Senior White House political adviser David Axelrod recently made the case that one of three ways the Democrats could improve their position in the 2010 mid-terms would be for job growth and an economic recovery.   Obviously an economy that is creating jobs rather than simply shedding them is more helpful to the party in power, but an economy that is growing jobs does not automatically dampen the political pain facing the party of an unpopular President.

As Neil Newhouse and Jeremy Ruch noted in this TQIA blog post:

President Obama’s job approval in the January 2-4 Gallup Daily tracking was the second lowest in the modern era for Presidents starting their second year in office.

Moreover, since Gallup first started measuring Presidential job approval, every single President has had a lower job approval on the last poll before their first mid-term election than they did at the beginning of that year.

Thus, it is much more likely than not that Obama’s approval rating will go down, instead of up.  His approval rating is not helped by the terrible ratings for his health care plan — a plan that even if passed, does not go into effect until 2014, so it is unlikely that attitudes will suddenly shift.

A historical comparison can be made with the last Democratic President, Bill Clinton, and his first two years in office.  The highest unemployment was when he took the oath of office — 7.3%.  It then started dropping, slowly but consistently.  By July of 1993, unemployment was down to 6.9%, and by January of 1994 it was 6.6%.  By October of 1994 it was down to 5.8%.  Thus, unemployment fell 1.5% from the time Clinton took office to the Republican wins of 1994.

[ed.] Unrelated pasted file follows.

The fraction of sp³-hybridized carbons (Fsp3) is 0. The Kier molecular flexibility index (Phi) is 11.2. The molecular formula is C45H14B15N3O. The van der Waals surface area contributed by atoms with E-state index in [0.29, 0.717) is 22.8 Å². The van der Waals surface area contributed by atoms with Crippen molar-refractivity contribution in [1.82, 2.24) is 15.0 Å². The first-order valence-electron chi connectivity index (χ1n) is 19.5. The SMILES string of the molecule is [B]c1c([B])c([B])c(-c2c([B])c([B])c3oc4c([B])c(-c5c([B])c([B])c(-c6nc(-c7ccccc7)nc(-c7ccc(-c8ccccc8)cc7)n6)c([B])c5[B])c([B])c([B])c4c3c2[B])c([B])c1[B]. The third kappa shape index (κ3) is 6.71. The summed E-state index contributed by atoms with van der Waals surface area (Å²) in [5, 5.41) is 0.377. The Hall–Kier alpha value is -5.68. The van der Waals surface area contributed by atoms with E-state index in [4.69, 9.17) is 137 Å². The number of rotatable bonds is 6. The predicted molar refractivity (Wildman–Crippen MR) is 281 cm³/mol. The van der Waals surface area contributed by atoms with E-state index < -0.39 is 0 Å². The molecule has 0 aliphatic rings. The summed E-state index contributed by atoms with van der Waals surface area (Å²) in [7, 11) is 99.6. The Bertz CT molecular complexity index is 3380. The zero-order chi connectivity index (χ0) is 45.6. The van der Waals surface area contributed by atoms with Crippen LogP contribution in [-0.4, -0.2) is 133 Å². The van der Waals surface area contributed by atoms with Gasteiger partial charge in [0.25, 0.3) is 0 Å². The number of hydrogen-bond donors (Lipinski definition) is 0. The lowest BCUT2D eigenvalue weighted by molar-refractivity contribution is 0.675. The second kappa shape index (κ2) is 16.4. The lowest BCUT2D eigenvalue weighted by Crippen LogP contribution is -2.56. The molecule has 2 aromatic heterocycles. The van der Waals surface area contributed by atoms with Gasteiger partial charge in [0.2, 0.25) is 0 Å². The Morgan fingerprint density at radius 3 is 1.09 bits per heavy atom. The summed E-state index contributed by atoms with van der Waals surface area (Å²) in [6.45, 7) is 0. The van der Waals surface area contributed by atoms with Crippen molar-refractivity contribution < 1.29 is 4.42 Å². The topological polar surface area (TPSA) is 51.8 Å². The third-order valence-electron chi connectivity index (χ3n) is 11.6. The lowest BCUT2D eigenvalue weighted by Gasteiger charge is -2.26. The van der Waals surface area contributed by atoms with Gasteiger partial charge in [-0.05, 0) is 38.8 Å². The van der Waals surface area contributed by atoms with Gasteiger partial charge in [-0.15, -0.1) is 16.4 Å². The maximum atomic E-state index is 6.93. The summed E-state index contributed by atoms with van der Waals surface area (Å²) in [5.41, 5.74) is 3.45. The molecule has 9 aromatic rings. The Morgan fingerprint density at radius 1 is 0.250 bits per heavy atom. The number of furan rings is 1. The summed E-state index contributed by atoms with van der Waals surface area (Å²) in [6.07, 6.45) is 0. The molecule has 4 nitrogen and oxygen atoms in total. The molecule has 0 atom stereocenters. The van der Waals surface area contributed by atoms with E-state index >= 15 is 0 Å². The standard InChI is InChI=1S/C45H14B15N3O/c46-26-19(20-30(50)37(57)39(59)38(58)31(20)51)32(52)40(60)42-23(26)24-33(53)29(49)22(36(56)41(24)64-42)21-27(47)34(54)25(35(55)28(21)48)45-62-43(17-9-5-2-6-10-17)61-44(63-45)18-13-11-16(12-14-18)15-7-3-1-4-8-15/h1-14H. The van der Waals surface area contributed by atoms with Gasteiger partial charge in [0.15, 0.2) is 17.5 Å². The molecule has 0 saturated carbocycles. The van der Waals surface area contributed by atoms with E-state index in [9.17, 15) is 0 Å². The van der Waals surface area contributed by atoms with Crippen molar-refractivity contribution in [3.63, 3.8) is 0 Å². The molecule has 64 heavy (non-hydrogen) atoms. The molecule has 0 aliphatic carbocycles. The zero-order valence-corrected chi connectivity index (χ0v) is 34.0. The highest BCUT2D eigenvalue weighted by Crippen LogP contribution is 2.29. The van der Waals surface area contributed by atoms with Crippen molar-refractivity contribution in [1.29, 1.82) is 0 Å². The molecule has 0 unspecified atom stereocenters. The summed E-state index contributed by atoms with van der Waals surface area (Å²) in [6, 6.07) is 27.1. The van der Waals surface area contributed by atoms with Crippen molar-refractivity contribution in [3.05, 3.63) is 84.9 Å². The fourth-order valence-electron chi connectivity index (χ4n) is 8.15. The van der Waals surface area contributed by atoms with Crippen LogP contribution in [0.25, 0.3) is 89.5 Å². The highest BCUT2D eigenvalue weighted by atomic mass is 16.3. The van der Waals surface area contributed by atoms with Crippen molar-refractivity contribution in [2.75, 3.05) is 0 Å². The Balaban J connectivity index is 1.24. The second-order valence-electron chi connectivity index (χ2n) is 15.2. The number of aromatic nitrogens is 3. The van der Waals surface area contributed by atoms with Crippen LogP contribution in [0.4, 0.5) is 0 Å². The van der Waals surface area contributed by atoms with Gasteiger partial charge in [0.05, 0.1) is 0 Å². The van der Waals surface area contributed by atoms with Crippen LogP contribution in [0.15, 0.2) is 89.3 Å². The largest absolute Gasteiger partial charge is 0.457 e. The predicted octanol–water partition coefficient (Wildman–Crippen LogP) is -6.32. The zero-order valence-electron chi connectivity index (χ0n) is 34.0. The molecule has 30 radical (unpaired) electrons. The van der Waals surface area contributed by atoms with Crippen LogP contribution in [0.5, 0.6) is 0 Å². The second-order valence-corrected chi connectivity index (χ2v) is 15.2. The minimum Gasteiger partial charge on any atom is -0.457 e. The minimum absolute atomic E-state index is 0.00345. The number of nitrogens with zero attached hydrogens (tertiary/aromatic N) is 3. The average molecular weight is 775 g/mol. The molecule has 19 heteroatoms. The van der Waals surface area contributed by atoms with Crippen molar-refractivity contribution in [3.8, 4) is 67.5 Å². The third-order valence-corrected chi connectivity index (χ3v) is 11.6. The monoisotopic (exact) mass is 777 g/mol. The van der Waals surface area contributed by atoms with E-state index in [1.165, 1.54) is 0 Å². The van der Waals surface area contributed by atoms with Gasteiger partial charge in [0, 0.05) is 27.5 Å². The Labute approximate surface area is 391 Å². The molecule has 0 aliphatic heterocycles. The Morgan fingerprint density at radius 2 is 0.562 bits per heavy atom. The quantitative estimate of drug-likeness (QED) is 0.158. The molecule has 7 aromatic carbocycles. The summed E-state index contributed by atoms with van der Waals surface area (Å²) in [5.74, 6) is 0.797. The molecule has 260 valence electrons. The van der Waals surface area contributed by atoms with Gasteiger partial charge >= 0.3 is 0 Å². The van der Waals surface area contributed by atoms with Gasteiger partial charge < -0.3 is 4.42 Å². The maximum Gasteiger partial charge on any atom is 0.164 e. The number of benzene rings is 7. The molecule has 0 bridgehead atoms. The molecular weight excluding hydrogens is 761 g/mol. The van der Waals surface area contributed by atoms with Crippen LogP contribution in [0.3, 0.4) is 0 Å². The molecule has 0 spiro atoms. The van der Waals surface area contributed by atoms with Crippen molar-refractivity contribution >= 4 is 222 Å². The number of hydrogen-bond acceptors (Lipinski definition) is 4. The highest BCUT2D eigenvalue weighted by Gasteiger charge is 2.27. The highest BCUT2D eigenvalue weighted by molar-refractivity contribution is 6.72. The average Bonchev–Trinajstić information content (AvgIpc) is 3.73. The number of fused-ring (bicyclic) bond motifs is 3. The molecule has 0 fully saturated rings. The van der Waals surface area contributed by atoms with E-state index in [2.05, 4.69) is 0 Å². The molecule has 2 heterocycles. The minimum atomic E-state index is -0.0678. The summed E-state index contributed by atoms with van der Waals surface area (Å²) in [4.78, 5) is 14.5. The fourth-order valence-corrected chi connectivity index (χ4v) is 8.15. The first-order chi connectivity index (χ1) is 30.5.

Bill Clinton and the Democrats didn’t get any credit for it.  Partly because the discontented voter was not solely focused on jobs and the economy.   Clinton’s government-first approach to everything backfired.

Pundits and Dems will make the case that because the economy is so important right now, that any improvement will accrue to the Democrats.  However, unemployment was 7.6% when Obama took over.  It is very difficult for unemployment to drop more than one percent in a year.   It is unlikely to go much below 9% by November.

Even if it does, it is not likely that Obama will receive a lot of credit from voters (although the media will be doing their damnedest).   Between his spending policies, the impact on the debt, cramming a health care bill that is wildly unpopular down the throats of voters, trying to close Gitmo, and a general willingess to run down America in his foreign speeches, the President’s challenges run much deeper than simply an unemployment rate that has skyrocketed during his time in office.

So, for Democrats hoping  that a drop in the unemployment rate back to single digits will help their fortunes in less than eleven months,  it’s fine to keep hoping, but change is coming.  Voters want a check and balance on unmitigated power in Washington.

Public Opinion Strategies